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Surg Technol Int. 2015 Nov;27:225-32.

Do Standard Surgical Guides Produce Accurate and Precise Femoral Bone Resections During Total Knee Arthroplasty?

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Department of Orthopaedic Research The Rothman Institute at Thomas Jefferson University Philadelphia, PA.
Department of Orthopaedic Surgery, The Rothman Institute at Thomas Jefferson University, Bryn Mawr, PA.
Department of Orthopaedic Surgery, The Rothman Institute at Thomas Jefferson University, King of Prussia, PA.



Accurate alignment and balanced flexion and extension gaps are critical elements in achieving a successful outcome following total knee arthroplasty (TKA). The ability to make accurate and precise bone cuts is essential in the creation of balanced gaps. We sought to determine if one type of modern-day standard surgical instrument using an intramedullary rod and posterior referencing produces accurate and precise distal and posterior femoral bone resections.


Seventy-five consecutive patients undergoing TKA were divided into three groups, with 25 patients in each group receiving one of three implant designs: 25 Stryker Triathlon® CR (Stryker, Mahwah, NJ), 25 Zimmer NexGen® Flex CR (Zimmer, Warsaw, IN), and 25 StelKast Proven Gen-FlexTM CR (StelKast, Pittsburgh, PA). Flexion-extension gap matching was determined using only the medial flexion and extension gaps. Accuracy was determined by comparing actual resection thickness to desired resection thickness. "Optimal" accuracy was considered to be within 1.0mm of desired, and "near-optimal" accuracy was considered to be within 2.0mm of the desired resection thickness. Precision was determined by the variability of resection thicknesses within each system.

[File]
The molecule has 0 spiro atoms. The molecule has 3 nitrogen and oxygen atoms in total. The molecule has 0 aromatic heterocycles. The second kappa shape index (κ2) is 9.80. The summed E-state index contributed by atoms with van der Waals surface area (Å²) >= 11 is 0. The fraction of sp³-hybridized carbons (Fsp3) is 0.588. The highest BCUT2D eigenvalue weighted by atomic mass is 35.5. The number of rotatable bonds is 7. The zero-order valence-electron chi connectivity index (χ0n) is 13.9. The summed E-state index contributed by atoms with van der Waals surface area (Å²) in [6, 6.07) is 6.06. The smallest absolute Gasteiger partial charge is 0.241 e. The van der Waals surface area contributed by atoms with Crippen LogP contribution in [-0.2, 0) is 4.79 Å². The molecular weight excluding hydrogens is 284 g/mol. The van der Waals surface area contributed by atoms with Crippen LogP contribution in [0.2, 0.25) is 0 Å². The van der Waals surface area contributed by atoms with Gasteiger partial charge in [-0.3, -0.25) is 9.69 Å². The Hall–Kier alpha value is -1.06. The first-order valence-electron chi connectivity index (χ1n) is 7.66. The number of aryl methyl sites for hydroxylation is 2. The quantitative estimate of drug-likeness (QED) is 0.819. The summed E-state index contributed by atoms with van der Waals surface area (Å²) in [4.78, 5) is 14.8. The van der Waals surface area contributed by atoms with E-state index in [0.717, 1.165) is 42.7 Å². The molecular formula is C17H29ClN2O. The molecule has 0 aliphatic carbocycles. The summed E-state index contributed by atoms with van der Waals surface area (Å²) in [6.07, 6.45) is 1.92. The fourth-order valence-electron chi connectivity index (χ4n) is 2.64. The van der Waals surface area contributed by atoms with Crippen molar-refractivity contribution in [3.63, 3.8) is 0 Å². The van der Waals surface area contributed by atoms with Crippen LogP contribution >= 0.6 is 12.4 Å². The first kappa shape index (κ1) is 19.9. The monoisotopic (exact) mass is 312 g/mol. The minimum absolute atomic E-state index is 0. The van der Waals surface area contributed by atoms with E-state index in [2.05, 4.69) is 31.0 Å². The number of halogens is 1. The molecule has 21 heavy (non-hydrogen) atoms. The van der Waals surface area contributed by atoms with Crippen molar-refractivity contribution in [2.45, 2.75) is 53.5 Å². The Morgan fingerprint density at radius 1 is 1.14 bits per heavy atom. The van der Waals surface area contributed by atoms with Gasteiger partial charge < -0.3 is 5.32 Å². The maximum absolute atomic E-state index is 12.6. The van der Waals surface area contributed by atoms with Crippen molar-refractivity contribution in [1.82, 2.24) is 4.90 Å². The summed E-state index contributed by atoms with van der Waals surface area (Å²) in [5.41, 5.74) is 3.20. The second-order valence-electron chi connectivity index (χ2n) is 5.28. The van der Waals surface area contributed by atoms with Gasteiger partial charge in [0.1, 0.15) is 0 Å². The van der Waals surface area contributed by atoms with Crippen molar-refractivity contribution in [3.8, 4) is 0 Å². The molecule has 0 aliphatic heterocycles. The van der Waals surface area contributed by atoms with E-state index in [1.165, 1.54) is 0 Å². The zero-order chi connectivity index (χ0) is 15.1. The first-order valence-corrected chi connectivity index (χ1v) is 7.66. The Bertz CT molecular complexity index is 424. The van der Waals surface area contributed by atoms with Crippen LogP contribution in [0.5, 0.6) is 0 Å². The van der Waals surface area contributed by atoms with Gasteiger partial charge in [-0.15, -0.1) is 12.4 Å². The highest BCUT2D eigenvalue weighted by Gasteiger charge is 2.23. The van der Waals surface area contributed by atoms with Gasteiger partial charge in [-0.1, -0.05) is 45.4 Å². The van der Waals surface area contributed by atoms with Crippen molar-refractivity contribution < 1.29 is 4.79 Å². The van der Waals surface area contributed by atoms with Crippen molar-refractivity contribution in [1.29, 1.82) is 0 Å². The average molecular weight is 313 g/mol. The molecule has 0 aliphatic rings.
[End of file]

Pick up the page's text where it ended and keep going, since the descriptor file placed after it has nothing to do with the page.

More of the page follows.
Data demonstrated a lack of accuracy and precision across all three tested systems, with each system resulting in certain unique tendencies. Only one out of 75 cases resulted in optimal resection accuracy with all three cuts (Zimmer). When lowering the threshold to include both optimal and near-optimal (within 2 mm of error) with all three cuts, only one third of Stryker and Zimmer cases and two thirds of StelKast cases achieved this threshold, representing 44% of cases (33/75).


Improvements in instrumentation to increase accuracy and precision may be warranted. Errors in fixation may be due to the instrumentation itself, and altering instrumentation to include less modularity, provide more stable fixation, and more reliably seal the implant on the femur may be of benefit.

[Indexed for MEDLINE]

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